The purpose of this laboratory experiment is to “investigate how the vibrating source affects selected characteristics of the sound produced” (Giancoli, 2006).
The following materials were used in the completion of this laboratory experiment: * Meter stick
* Two paper towel rolls / cardboard tubes
* Two rubber bands
* Wax paper
* Transparent tape
1. Hold one end of a meter stick down on a tabletop so that 20 cm of the stick extends past the edge of the table. 2. Pluck the end of the stick that is extending past the edge of the table to produce a vibration and sound. 3. Observe this vibration and sound created and record observations. 4.
Repeat the step above with 40 cm extending off the edge of the table. 5.
Repeat the step above with 60 cm extending off the edge of the table.
Cut a hole (approximately 1 cm in diameter) in the middle of one of the cardboard tubes. 2.
Use a rubber band to secure a piece of wax paper over one end of the cardboard tube. 3.
Make another kazoo following the same instructions as above, but cut the cardboard tube 10 cm shorter than the first tube. 4.
Hum into each of your kazoos created above. Try to make the humming noise as consistent as possible in each tube. Observe and record how the length of the kazoo affects the pitch of the sound produced.
Cut the neck off the balloon. Replace the wax paper on the longer kazoo with the cut balloon, wrapping the rubber band around the end of the cardboard tube. The rubber band should hold the tightly stretched balloon over the end of the tube. Use tape to attach the small mirror to the balloon at the end of the tube. 2.
Have another person shine a flashlight on the mirror while you hum into the kazoo. The flashlight should be positioned on so a spot of light is reflected on the wall (you may have to darken the room). 3.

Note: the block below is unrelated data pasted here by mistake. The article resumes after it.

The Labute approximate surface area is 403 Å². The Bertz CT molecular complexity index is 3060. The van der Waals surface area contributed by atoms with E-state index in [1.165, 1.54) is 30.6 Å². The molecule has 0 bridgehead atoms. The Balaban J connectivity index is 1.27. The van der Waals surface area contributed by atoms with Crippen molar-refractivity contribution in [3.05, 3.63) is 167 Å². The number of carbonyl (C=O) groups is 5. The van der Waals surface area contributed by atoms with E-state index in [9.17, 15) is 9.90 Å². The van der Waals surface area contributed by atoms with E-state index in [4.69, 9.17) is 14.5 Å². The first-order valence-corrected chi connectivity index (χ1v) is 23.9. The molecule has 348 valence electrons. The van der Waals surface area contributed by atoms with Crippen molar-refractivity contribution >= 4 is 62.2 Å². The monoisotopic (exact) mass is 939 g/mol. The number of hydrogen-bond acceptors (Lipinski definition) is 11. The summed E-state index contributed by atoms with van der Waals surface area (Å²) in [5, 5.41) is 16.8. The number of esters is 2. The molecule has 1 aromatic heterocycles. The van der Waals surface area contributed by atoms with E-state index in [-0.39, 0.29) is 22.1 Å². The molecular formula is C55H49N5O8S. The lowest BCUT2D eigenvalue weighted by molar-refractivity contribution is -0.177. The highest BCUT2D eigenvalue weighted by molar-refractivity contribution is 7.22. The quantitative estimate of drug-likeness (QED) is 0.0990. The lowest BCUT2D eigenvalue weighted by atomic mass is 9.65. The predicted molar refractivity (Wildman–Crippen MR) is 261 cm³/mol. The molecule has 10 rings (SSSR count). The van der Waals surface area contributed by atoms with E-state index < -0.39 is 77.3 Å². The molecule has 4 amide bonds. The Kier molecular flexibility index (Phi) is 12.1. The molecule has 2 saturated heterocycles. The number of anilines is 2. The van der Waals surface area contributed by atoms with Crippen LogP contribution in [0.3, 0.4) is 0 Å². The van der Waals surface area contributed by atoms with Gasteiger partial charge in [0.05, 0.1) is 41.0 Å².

Observe how the light moves as you hum into the kazoo. Note your position and the position and angle of the kazoo and the flashlight. 4.
Raise the pitch of your humming while keeping the loudness the same. 5.
Observe how the spot of light differs from the step above. Keep the distance from the wall and the angle at which the light from the flashlight strikes the kazoo the same. 6.
Repeat the above step while humming at a lower pitch. 7.
Repeat the above steps, but this time, vary the loudness while keeping the pitch constant. (Giancoli, 2006)
Length off table
| Fast, Small
| Ringing sound, normal pitch
| Slower, Larger
| Lower pitch than original
| Slow, Large
| Even lower pitch
Length of Kazoo
| Pitch of Sound
10 cm Shorter
| Greater frequency
| Smaller frequency
| Greater amplitude
| Smaller amplitude
No calculations are needed in the completion of this laboratory experiment.
The longer the object suspended off of the table was, the lower the pitch was found to be. Similarly, the longer the kazoo was, the lower the pitch it created was. The higher the pitch of the kazoo with the balloon at the end was, the greater frequency the vibration created by the balloon was. The louder the sound in this kazoo was, the greater the amplitude the vibration created by the balloon was.
Conclusion & Analysis
This experiment analyzes sound waves, which are a type of longitudinal wave. Longitudinal waves “transfer energy in the same direction as the vibrating particles in the medium that is transferring the energy” (Giancoli, 2006). Therefore, in the case of sound waves,...
References: Giancoli, D.C. (2006). Physics (6th ed.). Upper Saddle River: Pearson Prentice Hall.
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